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Handling Data in Mega Scale Web Systems

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  • 1. Vineet Gupta | GM – Software Engineering | Directi http://www.vineetgupta.com Licensed under Creative Commons Attribution Sharealike Noncommercial Intelligent People. Uncommon Ideas.
  • 2.
      • 22M+ users
      • Dozens of DB servers
      • Dozens of Web servers
      • Six specialized graph database servers to run recommendations engine
    Source: http://highscalability.com/digg-architecture
  • 3.
      • 1 TB / Day
      • 100 M blogs indexed / day
      • 10 B objects indexed / day
      • 0.5 B photos and videos
      • Data doubles in 6 months
      • Users double in 6 months
    Source: http://www.royans.net/arch/2007/10/25/scaling-technorati-100-million-blogs-indexed-everyday/
  • 4.
      • 2 PB Raw Storage
      • 470 M photos, 4-5 sizes each
      • 400 k photos added / day
      • 35 M photos in Squid cache (total)
      • 2 M photos in Squid RAM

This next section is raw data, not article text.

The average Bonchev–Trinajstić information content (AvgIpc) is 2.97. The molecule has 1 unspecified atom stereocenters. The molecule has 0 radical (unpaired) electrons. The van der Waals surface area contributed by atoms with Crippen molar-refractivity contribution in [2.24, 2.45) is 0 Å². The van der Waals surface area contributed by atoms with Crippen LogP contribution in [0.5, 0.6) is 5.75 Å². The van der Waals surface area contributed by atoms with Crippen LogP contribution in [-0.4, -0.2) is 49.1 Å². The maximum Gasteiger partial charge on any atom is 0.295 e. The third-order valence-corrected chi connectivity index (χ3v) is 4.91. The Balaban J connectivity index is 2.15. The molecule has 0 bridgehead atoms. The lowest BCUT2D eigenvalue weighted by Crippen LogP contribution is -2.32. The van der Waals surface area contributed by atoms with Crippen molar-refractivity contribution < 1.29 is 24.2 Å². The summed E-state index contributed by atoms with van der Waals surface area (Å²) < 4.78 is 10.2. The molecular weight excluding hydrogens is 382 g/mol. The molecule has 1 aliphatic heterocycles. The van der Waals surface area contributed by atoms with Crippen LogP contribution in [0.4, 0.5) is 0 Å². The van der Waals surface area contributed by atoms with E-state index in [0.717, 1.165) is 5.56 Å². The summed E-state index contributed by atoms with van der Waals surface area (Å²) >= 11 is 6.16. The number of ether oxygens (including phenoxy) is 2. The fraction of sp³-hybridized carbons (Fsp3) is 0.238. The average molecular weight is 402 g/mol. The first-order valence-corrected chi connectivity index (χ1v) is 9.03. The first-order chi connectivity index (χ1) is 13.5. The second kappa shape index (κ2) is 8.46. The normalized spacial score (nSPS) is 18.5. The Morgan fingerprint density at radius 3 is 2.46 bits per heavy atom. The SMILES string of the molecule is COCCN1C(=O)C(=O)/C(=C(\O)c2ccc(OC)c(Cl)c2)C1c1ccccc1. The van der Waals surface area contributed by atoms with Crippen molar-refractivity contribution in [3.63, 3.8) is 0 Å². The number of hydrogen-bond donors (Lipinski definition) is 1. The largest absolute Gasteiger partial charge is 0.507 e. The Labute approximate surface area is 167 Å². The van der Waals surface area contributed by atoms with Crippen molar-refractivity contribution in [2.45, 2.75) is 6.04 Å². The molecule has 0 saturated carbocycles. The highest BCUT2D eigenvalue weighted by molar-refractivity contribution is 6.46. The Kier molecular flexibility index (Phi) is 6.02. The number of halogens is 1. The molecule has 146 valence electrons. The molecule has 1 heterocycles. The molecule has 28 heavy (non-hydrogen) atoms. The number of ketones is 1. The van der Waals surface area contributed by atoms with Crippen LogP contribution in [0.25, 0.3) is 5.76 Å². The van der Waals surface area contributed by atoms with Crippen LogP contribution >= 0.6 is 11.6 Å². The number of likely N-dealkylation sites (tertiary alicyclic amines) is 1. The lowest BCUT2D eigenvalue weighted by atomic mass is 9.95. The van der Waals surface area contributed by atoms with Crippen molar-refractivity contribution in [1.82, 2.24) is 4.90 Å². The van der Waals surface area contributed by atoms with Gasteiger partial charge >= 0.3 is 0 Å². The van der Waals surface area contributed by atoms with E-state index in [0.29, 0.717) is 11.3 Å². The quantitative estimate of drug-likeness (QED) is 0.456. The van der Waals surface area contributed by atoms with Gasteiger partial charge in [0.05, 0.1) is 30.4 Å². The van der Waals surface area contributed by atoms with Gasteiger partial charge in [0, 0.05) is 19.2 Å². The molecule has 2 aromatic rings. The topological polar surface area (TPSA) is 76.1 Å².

• 38k reqs / sec to Memcached
      • 4 B queries / day
    Source: http://mysqldba.blogspot.com/2008/04/mysql-uc-2007-presentation-file.html
  • 5.
      • Virtualized database spans 600 production instances residing in 100+ server clusters distributed over 8 datacenters
      • 2 PB of data
      • 26 B queries / day
      • 1 B page views / day
      • 3 B API calls / month
      • 15,000 App servers
    Source: http://highscalability.com/ebay-architecture/
  • 6.
      • 450,000 low cost commodity servers in 2006
      • Indexed 8 B web-pages in 2005
      • 200 GFS clusters (1 cluster = 1,000 – 5,000 machines)
      • Read / write thruput = 40 GB / sec across a cluster
      • Map-Reduce
        • 100k jobs / day
        • 20 PB of data processed / day
        • 10k MapReduce programs
    Source: http://highscalability.com/google-architecture/
  • 7.
      • Data Size ~ PB
      • Data Growth ~ TB / day
      • No of servers – 10s to 10,000
      • No of datacenters – 1 to 10
      • Queries – B+ / day
  • 8. Host App Server DB Server RAM CPU CPU CPU RAM RAM
  • 9. Sunfire X4640 M2 8 x 6-core 2.6 GHz $ 27k to $ 170k PowerEdge R200 Dual core 2.8 GHz Around $ 550
  • 10.
      • Increasing the hardware resources on a host
      • Pros
        • Simple to implement
        • Fast turnaround time
      • Cons
        • Finite limit
        • Hardware does not scale linearly (diminishing returns for each incremental unit)
        • Requires downtime
        • Increases Downtime Impact